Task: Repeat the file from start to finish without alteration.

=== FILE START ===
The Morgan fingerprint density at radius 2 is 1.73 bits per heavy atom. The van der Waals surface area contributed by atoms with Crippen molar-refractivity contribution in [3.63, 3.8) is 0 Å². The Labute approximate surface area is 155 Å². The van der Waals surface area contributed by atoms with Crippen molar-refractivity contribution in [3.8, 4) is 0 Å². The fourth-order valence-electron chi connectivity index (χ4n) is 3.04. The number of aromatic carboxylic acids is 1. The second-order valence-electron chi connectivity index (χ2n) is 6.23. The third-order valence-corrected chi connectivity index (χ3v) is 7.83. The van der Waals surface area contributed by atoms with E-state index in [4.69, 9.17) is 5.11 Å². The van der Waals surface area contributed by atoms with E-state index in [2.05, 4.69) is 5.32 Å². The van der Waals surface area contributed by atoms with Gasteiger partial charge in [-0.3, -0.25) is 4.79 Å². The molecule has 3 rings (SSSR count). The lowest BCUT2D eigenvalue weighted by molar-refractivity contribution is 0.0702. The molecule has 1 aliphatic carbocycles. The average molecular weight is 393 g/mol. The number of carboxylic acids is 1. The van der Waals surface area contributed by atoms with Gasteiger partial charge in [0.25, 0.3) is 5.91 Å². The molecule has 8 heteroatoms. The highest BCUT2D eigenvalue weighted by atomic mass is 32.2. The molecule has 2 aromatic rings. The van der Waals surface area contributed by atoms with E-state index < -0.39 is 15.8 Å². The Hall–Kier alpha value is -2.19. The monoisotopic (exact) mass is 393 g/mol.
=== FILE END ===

The Morgan fingerprint density at radius 2 is 1.73 bits per heavy atom. The van der Waals surface area contributed by atoms with Crippen molar-refractivity contribution in [3.63, 3.8) is 0 Å². The Labute approximate surface area is 155 Å². The van der Waals surface area contributed by atoms with Crippen molar-refractivity contribution in [3.8, 4) is 0 Å². The fourth-order valence-electron chi connectivity index (χ4n) is 3.04. The number of aromatic carboxylic acids is 1. The second-order valence-electron chi connectivity index (χ2n) is 6.23. The third-order valence-corrected chi connectivity index (χ3v) is 7.83. The van der Waals surface area contributed by atoms with E-state index in [4.69, 9.17) is 5.11 Å². The van der Waals surface area contributed by atoms with E-state index in [2.05, 4.69) is 5.32 Å². The van der Waals surface area contributed by atoms with Gasteiger partial charge in [-0.3, -0.25) is 4.79 Å². The molecule has 3 rings (SSSR count). The lowest BCUT2D eigenvalue weighted by molar-refractivity contribution is 0.0702. The molecule has 1 aliphatic carbocycles. The average molecular weight is 393 g/mol. The number of carboxylic acids is 1. The van der Waals surface area contributed by atoms with Gasteiger partial charge in [0.25, 0.3) is 5.91 Å². The molecule has 8 heteroatoms. The highest BCUT2D eigenvalue weighted by atomic mass is 32.2. The molecule has 2 aromatic rings. The van der Waals surface area contributed by atoms with E-state index < -0.39 is 15.8 Å². The Hall–Kier alpha value is -2.19. The monoisotopic (exact) mass is 393 g/mol.